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1000 Playwright Interviews The first interview I posted was on June 3, 2009.  It was Jimmy Comtois.  I decided I would start interview...

Aug 19, 2015

I Interview Playwrights Part 776: Jonathan Payne

Jonathan Payne

Hometown: Los Angeles, CA

Current Town: Brooklyn, NY

Q:  What are you working on now?

A:  I am now in preparation for my Ars Nova Out Loud reading in the Fall, on a play called "Poor Edward". It is a play based off an old Czech Fairy Tale, called "Greedy Guts." Which tells the story of a married couple who can't have children, and the husband brings home something akin to a mandrake root, and they raise it as there own. Dress it in diapers, give it a pacifier, the whole nine yards. It then takes on a Little Shop of Horrors vibe, when the root actually comes to life, and lives off of human blood.

It has been a challenge to write as I usually create huge casts, but this play is only two characters on stage the whole time, with no acts or scene breaks. I am quite excited about it.

Q:  Tell me, if you will, a story from your childhood that explains who you are as a writer or as a person.

A:  I have been writing since I was a young, young thing. My fourth grade teacher Denise Duplessis, had us write a short story of our choosing, and odd enough, I wrote one about an ice cube travelling from Los Angeles to New York in search of a freezer. Why it had to venture all the way out to New York for a freezer is anybody's guess. Mayhaps a deeper meaning? The things you need might be closer than you think.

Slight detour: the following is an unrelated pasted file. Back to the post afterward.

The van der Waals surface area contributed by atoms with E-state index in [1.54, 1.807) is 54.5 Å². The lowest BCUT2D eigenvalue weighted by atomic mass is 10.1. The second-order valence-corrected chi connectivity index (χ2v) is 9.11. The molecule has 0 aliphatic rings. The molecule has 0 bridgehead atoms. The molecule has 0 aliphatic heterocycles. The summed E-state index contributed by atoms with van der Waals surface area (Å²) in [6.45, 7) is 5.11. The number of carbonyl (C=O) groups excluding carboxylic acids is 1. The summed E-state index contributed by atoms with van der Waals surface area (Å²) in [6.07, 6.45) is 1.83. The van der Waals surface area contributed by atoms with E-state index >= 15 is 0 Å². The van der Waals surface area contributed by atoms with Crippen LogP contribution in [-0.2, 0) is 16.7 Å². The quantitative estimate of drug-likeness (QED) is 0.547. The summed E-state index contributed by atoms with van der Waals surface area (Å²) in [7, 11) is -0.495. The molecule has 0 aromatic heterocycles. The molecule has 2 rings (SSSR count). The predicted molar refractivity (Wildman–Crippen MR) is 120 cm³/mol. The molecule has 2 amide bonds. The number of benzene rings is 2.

Anyway, the ice cube somehow makes it there in time. And my teacher loved it. She told me I was going to be a writer. I have been writing ever since.

Q:  If you could change one thing about theater, what would it be?

A:  AFFORDABILITY!!! I had the pleasure of going to school in England for three years. It was so easy to see theatre there. I saw so much theatre there in comparison to my longer years here in New York. That the government there invest so much into the theatre is something of note. I wish we could find that here.

Q:  Who are or were your theatrical heroes?

A:  This list could go on forever. But a few for you. Bertolt Brecht. Anton Chekov. August Wilson. Tennessee Williams. Eugene O'Neill. Samuel Beckett. Adrienne Kennedy. Harold Pinter. Sophocles. Lorraine Hansberry. Living: Athol Fugard. Edward Albee. Peter Schaffer. Tony Kushner. Tom Stoppard. Lynn Nottage.

Q:  What kind of theater excites you?

A:  I love the stuff that makes you go "WTF was that?" I love the epic on stage. The macro in the micro. The Micro in the macro. Giant ideas, and lights shown in dark and unexpected places. A play from the perspective of a coffee pot. I love work that stretches the bounds of the theatre, which I feel the theatre is quite boundless. I also love that Chekov's plays are viewed as comedies.

Q:  What advice do you have for playwrights just starting out?

A:  I cannot speak from any sort of stump, but I feel like what has been most rewarding to me is community. I have to remember that my fellow playwrights have been such a wonderful support to me. One of the major reasons I got in to Ars Nova's Play Group is the wonderful playwright Sarah Gancher. She vouched for me when I was being considered. I will always remember that. The writers in my life have been great sounding boards, commiserators, opportunity and resource sharers, and great advocates.

Q:  Plugs, please:

A:  Sex of the Baby by Matthew Lee Erlbach (fellow Ars Novan) Sept. 9-27 @ Access Theater.
Please Excuse My Dear Aunt Sally by Kevin Armento (fellow Ars Novan) Sept. 30-Oct. 24 @ 59E59 Theater
A Knee That Can Bend by Emma Goidel (fellow Ars Novan) Nov. 28th-Dec. 20th. @ The Drake (Philidelphia)

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